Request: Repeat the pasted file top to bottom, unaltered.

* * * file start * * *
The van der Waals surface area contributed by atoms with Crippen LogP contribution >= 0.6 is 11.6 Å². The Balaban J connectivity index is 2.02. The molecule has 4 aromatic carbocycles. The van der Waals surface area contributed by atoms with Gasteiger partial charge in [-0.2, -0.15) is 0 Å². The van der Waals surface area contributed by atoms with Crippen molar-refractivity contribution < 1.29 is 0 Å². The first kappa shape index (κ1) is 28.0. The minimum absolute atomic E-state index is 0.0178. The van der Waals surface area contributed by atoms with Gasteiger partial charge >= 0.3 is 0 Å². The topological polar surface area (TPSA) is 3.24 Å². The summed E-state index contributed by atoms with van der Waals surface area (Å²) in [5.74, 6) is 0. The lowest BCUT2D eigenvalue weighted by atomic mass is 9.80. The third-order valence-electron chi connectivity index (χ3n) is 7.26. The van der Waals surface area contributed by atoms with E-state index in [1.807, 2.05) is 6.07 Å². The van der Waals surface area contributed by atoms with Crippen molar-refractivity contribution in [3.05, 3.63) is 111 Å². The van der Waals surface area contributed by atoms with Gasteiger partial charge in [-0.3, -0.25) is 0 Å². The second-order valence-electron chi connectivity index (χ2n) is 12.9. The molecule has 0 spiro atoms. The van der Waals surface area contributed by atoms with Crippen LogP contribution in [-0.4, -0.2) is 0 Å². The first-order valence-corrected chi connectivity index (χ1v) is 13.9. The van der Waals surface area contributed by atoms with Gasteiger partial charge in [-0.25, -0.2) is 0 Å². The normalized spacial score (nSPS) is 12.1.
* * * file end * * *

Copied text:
The van der Waals surface area contributed by atoms with Crippen LogP contribution >= 0.6 is 11.6 Å². The Balaban J connectivity index is 2.02. The molecule has 4 aromatic carbocycles. The van der Waals surface area contributed by atoms with Gasteiger partial charge in [-0.2, -0.15) is 0 Å². The van der Waals surface area contributed by atoms with Crippen molar-refractivity contribution < 1.29 is 0 Å². The first kappa shape index (κ1) is 28.0. The minimum absolute atomic E-state index is 0.0178. The van der Waals surface area contributed by atoms with Gasteiger partial charge >= 0.3 is 0 Å². The topological polar surface area (TPSA) is 3.24 Å². The summed E-state index contributed by atoms with van der Waals surface area (Å²) in [5.74, 6) is 0. The lowest BCUT2D eigenvalue weighted by atomic mass is 9.80. The third-order valence-electron chi connectivity index (χ3n) is 7.26. The van der Waals surface area contributed by atoms with E-state index in [1.807, 2.05) is 6.07 Å². The van der Waals surface area contributed by atoms with Crippen molar-refractivity contribution in [3.05, 3.63) is 111 Å². The van der Waals surface area contributed by atoms with Gasteiger partial charge in [-0.3, -0.25) is 0 Å². The second-order valence-electron chi connectivity index (χ2n) is 12.9. The molecule has 0 spiro atoms. The van der Waals surface area contributed by atoms with Crippen LogP contribution in [-0.4, -0.2) is 0 Å². The first-order valence-corrected chi connectivity index (χ1v) is 13.9. The van der Waals surface area contributed by atoms with Gasteiger partial charge in [-0.25, -0.2) is 0 Å². The normalized spacial score (nSPS) is 12.1.